Donated garden producing vegetables for needy
Kathy Radomski smiles as she unearths a healthy-sized zucchini from a garden that benefits the needy.
“I’m making a stew for Saturday,” says a pleased Radomski. “Everything I’m picking today will go in the stew, nothing’s going to waste.”
After a slow start to the season due to cooler than normal temperatures, Radomski is thrilled to see the crop, although behind schedule, that is growing in Coast Realty’s backyard.
The realty group generously donated the land, some labour, and most of the seeds for the 14-bed garden that benefits lunch programs for two groups – Radiant Life Church and the Campbell River Outreach Program.
Radiant Life’s Sunday lunch program feeds around 90 people while the Outreach Program provides around 70-80 meals on Saturdays to the homeless and those at risk.
Radomski says the garden has been wonderful.
“It’s nice because I can make a salad, and they love salads,” Radomski says. “Plus, it keeps costs down.”
Both groups are thrilled with the garden which has produced lettuce, peas, potatoes, tomatoes, beans, cabbage, herbs, rhubarb and strawberries. Next year there will be raspberries and in the fall, pumpkins.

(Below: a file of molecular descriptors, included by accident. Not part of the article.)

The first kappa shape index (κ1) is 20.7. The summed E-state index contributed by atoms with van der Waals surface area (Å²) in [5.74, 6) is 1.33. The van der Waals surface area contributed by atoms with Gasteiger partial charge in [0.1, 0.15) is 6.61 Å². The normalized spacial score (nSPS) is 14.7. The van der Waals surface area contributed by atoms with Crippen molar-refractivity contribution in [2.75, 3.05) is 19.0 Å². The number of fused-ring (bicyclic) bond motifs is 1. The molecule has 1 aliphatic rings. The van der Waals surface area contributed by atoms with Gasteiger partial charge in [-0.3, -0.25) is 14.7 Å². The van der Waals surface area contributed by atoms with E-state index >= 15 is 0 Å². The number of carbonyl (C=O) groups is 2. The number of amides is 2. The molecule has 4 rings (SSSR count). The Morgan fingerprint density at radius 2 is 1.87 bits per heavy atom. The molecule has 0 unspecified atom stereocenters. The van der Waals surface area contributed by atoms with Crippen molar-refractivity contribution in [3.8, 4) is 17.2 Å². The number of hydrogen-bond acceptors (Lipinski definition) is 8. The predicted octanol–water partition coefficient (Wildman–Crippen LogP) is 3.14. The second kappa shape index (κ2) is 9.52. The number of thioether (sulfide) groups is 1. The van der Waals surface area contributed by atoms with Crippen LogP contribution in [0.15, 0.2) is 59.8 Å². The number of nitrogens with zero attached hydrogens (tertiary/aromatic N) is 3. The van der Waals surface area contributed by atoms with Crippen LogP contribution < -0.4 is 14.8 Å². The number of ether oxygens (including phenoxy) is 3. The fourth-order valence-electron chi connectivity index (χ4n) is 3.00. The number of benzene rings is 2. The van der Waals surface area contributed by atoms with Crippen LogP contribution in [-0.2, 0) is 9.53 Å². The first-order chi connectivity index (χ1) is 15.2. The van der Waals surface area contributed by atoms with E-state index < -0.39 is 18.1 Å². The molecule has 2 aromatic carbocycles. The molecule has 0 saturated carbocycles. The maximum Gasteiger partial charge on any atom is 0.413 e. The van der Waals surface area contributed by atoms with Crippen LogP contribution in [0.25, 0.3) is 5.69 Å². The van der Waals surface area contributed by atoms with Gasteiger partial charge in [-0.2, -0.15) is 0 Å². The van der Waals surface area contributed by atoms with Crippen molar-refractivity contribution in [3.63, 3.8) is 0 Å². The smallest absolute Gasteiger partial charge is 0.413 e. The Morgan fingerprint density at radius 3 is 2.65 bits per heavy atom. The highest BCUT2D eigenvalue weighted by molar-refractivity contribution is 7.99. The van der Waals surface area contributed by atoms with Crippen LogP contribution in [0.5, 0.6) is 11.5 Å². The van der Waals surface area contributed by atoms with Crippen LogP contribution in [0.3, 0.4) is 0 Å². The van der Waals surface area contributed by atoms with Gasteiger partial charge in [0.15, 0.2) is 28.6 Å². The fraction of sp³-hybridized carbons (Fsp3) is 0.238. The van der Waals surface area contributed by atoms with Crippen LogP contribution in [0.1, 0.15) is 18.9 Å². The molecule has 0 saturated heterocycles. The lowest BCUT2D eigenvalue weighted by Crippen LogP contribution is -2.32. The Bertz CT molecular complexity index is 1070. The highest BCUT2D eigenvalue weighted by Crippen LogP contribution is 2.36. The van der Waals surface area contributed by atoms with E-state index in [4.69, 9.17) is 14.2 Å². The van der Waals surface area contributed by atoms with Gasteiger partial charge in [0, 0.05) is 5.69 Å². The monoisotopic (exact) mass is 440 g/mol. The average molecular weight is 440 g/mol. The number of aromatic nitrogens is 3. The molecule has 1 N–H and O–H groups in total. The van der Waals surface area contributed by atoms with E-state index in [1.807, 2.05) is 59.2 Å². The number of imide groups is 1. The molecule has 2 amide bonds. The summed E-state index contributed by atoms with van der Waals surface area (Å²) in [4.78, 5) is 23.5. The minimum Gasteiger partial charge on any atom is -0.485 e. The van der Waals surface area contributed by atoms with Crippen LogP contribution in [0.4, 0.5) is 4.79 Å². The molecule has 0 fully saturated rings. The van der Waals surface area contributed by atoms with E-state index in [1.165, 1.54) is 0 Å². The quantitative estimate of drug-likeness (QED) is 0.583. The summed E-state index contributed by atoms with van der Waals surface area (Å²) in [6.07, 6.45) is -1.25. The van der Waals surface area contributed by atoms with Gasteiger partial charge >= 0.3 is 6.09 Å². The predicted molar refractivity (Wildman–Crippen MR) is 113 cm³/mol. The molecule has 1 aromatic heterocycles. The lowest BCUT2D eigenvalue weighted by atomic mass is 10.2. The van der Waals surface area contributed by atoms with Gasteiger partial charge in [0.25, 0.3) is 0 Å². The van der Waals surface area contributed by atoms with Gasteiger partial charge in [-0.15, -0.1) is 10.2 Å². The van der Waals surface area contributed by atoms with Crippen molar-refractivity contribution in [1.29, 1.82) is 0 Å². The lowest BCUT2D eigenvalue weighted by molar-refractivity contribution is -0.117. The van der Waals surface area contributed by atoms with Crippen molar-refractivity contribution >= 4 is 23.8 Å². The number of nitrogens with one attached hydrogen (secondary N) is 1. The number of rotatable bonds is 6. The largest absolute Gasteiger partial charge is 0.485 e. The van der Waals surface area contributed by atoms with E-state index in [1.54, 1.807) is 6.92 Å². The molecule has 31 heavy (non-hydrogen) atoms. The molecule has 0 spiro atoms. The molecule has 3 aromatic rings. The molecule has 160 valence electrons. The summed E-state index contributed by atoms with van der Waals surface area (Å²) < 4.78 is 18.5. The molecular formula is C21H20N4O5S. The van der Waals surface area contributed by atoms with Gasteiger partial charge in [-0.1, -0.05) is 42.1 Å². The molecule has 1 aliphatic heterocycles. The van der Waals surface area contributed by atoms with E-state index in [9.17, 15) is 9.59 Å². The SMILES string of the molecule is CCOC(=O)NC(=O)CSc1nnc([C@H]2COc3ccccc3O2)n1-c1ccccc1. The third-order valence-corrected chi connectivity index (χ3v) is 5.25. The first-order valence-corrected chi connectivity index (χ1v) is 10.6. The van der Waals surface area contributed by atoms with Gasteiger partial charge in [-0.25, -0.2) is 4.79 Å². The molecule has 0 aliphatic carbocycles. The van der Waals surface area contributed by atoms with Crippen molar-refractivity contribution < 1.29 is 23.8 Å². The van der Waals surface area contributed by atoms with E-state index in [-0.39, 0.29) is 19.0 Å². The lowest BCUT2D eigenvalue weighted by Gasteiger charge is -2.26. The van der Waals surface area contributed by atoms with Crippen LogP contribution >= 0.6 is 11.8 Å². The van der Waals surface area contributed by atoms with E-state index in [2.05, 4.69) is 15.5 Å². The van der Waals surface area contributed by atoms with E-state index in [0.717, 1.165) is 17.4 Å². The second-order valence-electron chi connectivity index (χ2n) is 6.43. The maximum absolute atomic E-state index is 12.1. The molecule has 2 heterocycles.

Although the garden is doing well now, it took longer than expected for the first crop to appear.
“In July we started collecting,” Radomski says. “It’s gotten too cold at night, it’s just not a good gardening season. Everything is about four weeks behind by my estimation, but I’m not an expert.”
Still, vegetables have been pulled up nearly every day for the past month by either Radomski, Radiant Life Pastor Art Van Holst or church goer and volunteer Gary Holt, who are out tending to the garden several times a week.
Holt travels all the way from Comox to help in the garden three to four times a week.
“I’ll pluck weeds and do some watering, just to make sure,” Holt says.
“Today, I brought my rake up here and I’m also pulling some spuds out.”
Coast Realty’s Roy Grant, and city councillor, says come winter the garden beds will all have to be dug up and replaced with top soil from the garden’s composter.
He also hopes to add some nutrients, such as sea salt, to the dirt that can sit throughout the winter in preparation for next year.